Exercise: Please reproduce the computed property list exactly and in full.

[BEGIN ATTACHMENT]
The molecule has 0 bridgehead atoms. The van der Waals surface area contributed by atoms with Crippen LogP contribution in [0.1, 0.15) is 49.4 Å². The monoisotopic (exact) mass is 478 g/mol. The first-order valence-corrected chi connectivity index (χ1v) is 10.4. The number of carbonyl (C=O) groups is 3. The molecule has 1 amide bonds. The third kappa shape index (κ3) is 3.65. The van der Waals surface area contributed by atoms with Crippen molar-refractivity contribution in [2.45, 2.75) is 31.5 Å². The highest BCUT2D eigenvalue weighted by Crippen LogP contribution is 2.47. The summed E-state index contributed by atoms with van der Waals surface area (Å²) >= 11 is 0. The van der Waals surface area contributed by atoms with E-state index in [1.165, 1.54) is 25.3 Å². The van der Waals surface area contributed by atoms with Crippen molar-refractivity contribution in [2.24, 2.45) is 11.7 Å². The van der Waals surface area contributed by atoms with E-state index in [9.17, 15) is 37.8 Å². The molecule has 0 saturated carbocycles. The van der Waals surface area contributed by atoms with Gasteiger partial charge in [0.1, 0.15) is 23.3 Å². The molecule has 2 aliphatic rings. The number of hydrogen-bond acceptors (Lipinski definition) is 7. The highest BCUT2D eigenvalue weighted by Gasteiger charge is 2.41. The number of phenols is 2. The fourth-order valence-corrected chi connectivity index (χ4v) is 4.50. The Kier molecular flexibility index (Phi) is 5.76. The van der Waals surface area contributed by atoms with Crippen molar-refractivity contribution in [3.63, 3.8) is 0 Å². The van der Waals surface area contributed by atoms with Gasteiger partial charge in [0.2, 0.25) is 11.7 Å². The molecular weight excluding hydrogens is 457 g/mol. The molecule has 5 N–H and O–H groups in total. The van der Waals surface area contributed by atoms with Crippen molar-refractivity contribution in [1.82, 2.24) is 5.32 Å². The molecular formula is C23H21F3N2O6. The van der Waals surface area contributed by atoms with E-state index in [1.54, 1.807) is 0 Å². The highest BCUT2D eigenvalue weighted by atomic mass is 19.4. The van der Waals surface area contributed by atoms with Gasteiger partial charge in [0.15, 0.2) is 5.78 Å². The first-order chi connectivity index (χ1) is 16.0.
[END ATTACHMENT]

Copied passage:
The molecule has 0 bridgehead atoms. The van der Waals surface area contributed by atoms with Crippen LogP contribution in [0.1, 0.15) is 49.4 Å². The monoisotopic (exact) mass is 478 g/mol. The first-order valence-corrected chi connectivity index (χ1v) is 10.4. The number of carbonyl (C=O) groups is 3. The molecule has 1 amide bonds. The third kappa shape index (κ3) is 3.65. The van der Waals surface area contributed by atoms with Crippen molar-refractivity contribution in [2.45, 2.75) is 31.5 Å². The highest BCUT2D eigenvalue weighted by Crippen LogP contribution is 2.47. The summed E-state index contributed by atoms with van der Waals surface area (Å²) >= 11 is 0. The van der Waals surface area contributed by atoms with E-state index in [1.165, 1.54) is 25.3 Å². The van der Waals surface area contributed by atoms with Crippen molar-refractivity contribution in [2.24, 2.45) is 11.7 Å². The van der Waals surface area contributed by atoms with E-state index in [9.17, 15) is 37.8 Å². The molecule has 0 saturated carbocycles. The van der Waals surface area contributed by atoms with Gasteiger partial charge in [0.1, 0.15) is 23.3 Å². The molecule has 2 aliphatic rings. The number of hydrogen-bond acceptors (Lipinski definition) is 7. The highest BCUT2D eigenvalue weighted by Gasteiger charge is 2.41. The number of phenols is 2. The fourth-order valence-corrected chi connectivity index (χ4v) is 4.50. The Kier molecular flexibility index (Phi) is 5.76. The van der Waals surface area contributed by atoms with Crippen molar-refractivity contribution in [3.63, 3.8) is 0 Å². The van der Waals surface area contributed by atoms with Gasteiger partial charge in [0.2, 0.25) is 11.7 Å². The molecular weight excluding hydrogens is 457 g/mol. The molecule has 5 N–H and O–H groups in total. The van der Waals surface area contributed by atoms with Crippen molar-refractivity contribution in [1.82, 2.24) is 5.32 Å². The molecular formula is C23H21F3N2O6. The van der Waals surface area contributed by atoms with E-state index in [1.54, 1.807) is 0 Å². The highest BCUT2D eigenvalue weighted by atomic mass is 19.4. The van der Waals surface area contributed by atoms with Gasteiger partial charge in [0.15, 0.2) is 5.78 Å². The first-order chi connectivity index (χ1) is 16.0.